Magic on the Mountain
With a focus on connecting with clients on a personal level, English Mountain Recovery is counting its successes one recovery story at a time.
Nestled in the heart of the Great Smoky Mountains on 27 picturesque acres in Sevierville, Tennessee, English Mountain Recovery has been teaching adults to lead productive lives in recovery since 2005. Founded by Dick and Nancy Kahn, the center has been navigated to international recognition by David A. Cunningham, a leader in addiction therapies who, at 26 years sober, gives an empathetic perspective on the unique challenges facing clients beginning anew. The primary residential program, which combines the traditional 12-step approach with a variety of treatment therapies, such as equine, experiential, creative arts, music and relapse prevention, attracts clients from across the United States and from countries as far as Australia and Croatia.
With its acquisition in spring 2017 by Summit Behavioral Healthcare, based in Franklin, Tennessee, English Mountain Recovery is now poised to move into its exciting next chapter. Cunningham, the long-time executive director, has a new position heading the center’s national clinical outreach — a role that brings him closer to his roots in working directly with individuals and families affected by addiction and colleagues throughout the United States.
Recovery Campus caught up with Cunningham to discuss the driving forces behind English Mountain Recovery’s success and what the acquisition means for the center’s future.
Recovery Campus: English Mountain makes a personal approach to treatment a priority. How is this accomplished?
David Cunningham: We pride ourselves on our quality and affordability of care. Because many of our staff members are in recovery themselves, they have an acute understanding of the journey. We serve a maximum of 36 clients in our residential treatment facility at any one time, which allows us to get to know them and their families well, give more individualized care, and be more personable. Our clients can be as young as 18 or well into their 60s, but most are in their upper 20s to lower 30s.
Our dietary staff goes above and beyond and is a great example of our personal touch. We have one local chef, one from Germany and one from Brazil who give clients a great variety of fresh, healthy food and will accommodate any dietary restriction. When clients are about to leave, they can select what they would like to eat on their final night, and our team makes a big deal out of birthdays. They often surprise clients unprompted. A few years back, a young lady was admitted shortly after her birthday with this it’s-the-end-of-the-world look on her face. The dietary staff allowed her to get settled and a few days later threw her a birthday party. She said that was the first birthday she could recall having since she was a child. A few weeks later, I watched a beautiful smile emerge on that young lady’s face. Our clients see how much we care.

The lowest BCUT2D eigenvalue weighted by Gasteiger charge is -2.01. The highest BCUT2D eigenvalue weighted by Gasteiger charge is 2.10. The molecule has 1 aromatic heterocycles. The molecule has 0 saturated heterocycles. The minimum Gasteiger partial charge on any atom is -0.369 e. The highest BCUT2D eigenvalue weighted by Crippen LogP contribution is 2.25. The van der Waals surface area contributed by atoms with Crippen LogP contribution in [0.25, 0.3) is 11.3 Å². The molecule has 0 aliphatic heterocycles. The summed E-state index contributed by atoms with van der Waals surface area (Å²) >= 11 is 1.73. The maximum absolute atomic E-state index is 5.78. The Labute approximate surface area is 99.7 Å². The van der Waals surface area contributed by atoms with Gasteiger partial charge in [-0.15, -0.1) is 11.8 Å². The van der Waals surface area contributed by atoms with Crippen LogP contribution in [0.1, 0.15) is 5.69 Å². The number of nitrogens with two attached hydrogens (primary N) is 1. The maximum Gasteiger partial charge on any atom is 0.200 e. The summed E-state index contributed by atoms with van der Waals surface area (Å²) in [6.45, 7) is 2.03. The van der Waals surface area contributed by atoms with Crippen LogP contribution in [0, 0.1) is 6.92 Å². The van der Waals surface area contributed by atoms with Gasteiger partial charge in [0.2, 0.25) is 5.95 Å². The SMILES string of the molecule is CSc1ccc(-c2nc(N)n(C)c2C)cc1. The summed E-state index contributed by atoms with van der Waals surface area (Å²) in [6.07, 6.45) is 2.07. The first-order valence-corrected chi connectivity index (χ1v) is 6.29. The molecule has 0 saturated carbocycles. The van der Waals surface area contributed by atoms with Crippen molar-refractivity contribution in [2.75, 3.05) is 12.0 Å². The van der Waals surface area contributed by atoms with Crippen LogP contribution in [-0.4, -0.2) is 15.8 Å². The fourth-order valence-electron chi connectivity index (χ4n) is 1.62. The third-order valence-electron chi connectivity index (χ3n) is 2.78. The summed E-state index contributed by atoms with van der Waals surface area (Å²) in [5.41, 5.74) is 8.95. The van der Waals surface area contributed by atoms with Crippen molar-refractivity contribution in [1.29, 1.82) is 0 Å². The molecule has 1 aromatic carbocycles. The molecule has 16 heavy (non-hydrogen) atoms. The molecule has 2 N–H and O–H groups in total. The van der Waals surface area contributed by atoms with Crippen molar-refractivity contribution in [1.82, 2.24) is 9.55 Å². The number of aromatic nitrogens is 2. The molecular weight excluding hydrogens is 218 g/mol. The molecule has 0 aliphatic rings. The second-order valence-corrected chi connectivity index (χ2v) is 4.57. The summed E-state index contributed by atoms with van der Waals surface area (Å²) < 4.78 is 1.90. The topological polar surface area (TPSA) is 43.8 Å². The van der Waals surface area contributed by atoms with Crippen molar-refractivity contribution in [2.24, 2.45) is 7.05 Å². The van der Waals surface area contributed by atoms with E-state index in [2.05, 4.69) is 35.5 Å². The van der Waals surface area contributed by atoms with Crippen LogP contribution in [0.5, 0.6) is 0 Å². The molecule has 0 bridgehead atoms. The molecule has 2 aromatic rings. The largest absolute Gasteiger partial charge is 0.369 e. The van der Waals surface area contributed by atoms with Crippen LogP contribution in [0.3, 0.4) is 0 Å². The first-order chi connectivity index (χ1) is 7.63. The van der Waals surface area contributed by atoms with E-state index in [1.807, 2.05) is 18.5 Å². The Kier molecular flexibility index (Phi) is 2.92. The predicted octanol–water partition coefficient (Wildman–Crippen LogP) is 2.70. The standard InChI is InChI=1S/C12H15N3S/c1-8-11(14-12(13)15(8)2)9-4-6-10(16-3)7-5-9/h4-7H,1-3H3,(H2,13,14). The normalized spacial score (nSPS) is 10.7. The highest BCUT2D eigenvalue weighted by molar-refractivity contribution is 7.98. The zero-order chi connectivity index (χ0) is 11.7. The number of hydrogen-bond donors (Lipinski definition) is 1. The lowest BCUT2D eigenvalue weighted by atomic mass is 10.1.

RC: How does your mountain setting play a role in recovery?
DC: The location removes clients from daily distractions and gives them an opportunity to focus on themselves. When I was younger, I went through several treatments in facilities that were not very comfortable. I wanted people coming into recovery at English Mountain to have a nicer place than I experienced. When clients arrive, we try to pair them with a roommate who is seasoned and thriving. They have spacious living rooms and sleep on handmade, local log beds.
Our program separates genders, which also minimizes distractions. Men and women do everything separately — from groups to recreation to meals. We want them to focus truly on why they are there. The gender-specific program also allows our staff to deal sensitively with gender-unique physiological, emotional and relational issues. For example, women who have endured trauma may be especially uncomfortable sharing their experiences around men. During our gender-specific therapy sessions, clients feel supported and empowered by their same-sex peers.
RC: You are proud of the conversion rate of your staff, who get many clients to remain in treatment longer to help promote successful recovery.
DC: Very much so. Our staff is the best I’ve ever had at converting people who didn’t want to stay beyond 30 days to remain for 90 days.
The National Institute on Drug Abuse released a statement in 1999 stating that the threshold in treatment was crossed at three months. Considering this, I originally wanted to have a minimum 90-day program but had to add 30- and 60-day options because some clients said they could not be away for three months. So, we get people who come to us kicking and screaming and don’t want to be here even 30 days who go on to complete 90 days of treatment. We also have people who swore they would never do sober living who, after the staff worked with them, go on to sober living. In fact, most our alumni progress to sober living somewhere in the country.
RC: Healing the mind, body and spirit are important focuses. Can you tell us more about the holistic options you offer?
DC: We are foundationally based on the 12-step recovery model and provide spiritual- and abstinence-based treatment. Replacement drugs are not part of our treatment. Rather, we round out the treatment experience with holistic options, such as creative arts, yoga, music therapy, equine-assisted therapy, experiential programs, spiritual advising and psychoeducation.